A study from the U.S. Department of Energy and conducted by the National Renewable Energy Laboratory (NREL) says that wind and solar power generation could become cost-competitive without federal subsidies by 2025, but with a stipulation.
The report, “Beyond Renewable Portfolio Standards: An Assessment of Regional Supply and Demand Conditions Affecting the Future of Renewable Energy in the West,” says the renewable energy developments would have to be in the most productive locations in order to be cost-effective, such as areas where renewable sources are the most strongest, most consistent and most concentrated. The report compares the cost of renewable generation from the Western U.S. without any federal incentives to the cost of a new natural gas-fired power plant built near the customer it serves.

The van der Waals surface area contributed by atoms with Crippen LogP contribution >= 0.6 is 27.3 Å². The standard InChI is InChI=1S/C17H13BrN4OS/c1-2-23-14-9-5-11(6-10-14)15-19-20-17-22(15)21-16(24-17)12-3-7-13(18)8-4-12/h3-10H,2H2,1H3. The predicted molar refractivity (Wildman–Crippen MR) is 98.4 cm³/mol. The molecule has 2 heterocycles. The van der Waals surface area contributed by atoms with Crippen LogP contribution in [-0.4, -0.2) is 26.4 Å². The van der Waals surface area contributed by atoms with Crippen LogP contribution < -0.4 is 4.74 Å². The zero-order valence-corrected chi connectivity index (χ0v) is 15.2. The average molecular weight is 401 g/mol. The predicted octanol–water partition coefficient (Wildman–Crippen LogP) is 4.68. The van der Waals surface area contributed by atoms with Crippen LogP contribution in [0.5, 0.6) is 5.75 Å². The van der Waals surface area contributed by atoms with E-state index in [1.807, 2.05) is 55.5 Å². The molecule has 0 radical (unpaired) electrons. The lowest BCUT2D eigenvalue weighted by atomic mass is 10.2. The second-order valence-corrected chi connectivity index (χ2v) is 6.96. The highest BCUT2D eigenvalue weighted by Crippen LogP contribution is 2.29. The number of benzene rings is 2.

The study says that Wyoming and New Mexico could be competitive areas among wind projects that want to serve California and the Southwest U.S. It also says that geothermal power developments could trend toward Idaho by 2025 since much of Nevada’s resources would have been tapped.
“Renewable energy development, to date, has mostly been in response to state mandates,” said NREL Senior Analyst David Hurlbut, the report’s lead author. “What this study does is look at where the most cost-effective yet untapped resources are likely to be when the last of these mandates culminates in 2025, and what it might cost to connect them to the best-matched population centers.”